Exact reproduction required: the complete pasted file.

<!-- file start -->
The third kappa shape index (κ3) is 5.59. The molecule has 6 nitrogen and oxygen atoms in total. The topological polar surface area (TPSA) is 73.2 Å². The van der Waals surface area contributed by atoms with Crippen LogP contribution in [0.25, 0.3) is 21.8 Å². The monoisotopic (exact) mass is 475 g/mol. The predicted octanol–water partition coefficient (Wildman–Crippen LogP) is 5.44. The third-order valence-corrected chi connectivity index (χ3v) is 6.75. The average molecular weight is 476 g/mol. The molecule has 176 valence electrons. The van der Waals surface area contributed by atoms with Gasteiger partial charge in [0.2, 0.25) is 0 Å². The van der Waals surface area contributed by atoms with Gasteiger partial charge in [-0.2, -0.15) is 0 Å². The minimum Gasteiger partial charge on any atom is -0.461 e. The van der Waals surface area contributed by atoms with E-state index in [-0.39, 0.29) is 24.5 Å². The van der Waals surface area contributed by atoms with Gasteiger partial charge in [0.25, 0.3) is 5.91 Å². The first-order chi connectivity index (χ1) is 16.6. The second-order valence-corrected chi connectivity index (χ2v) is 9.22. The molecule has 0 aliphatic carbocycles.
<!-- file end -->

The third kappa shape index (κ3) is 5.59. The molecule has 6 nitrogen and oxygen atoms in total. The topological polar surface area (TPSA) is 73.2 Å². The van der Waals surface area contributed by atoms with Crippen LogP contribution in [0.25, 0.3) is 21.8 Å². The monoisotopic (exact) mass is 475 g/mol. The predicted octanol–water partition coefficient (Wildman–Crippen LogP) is 5.44. The third-order valence-corrected chi connectivity index (χ3v) is 6.75. The average molecular weight is 476 g/mol. The molecule has 176 valence electrons. The van der Waals surface area contributed by atoms with Gasteiger partial charge in [0.2, 0.25) is 0 Å². The van der Waals surface area contributed by atoms with Gasteiger partial charge in [-0.2, -0.15) is 0 Å². The minimum Gasteiger partial charge on any atom is -0.461 e. The van der Waals surface area contributed by atoms with E-state index in [-0.39, 0.29) is 24.5 Å². The van der Waals surface area contributed by atoms with Gasteiger partial charge in [0.25, 0.3) is 5.91 Å². The first-order chi connectivity index (χ1) is 16.6. The second-order valence-corrected chi connectivity index (χ2v) is 9.22. The molecule has 0 aliphatic carbocycles.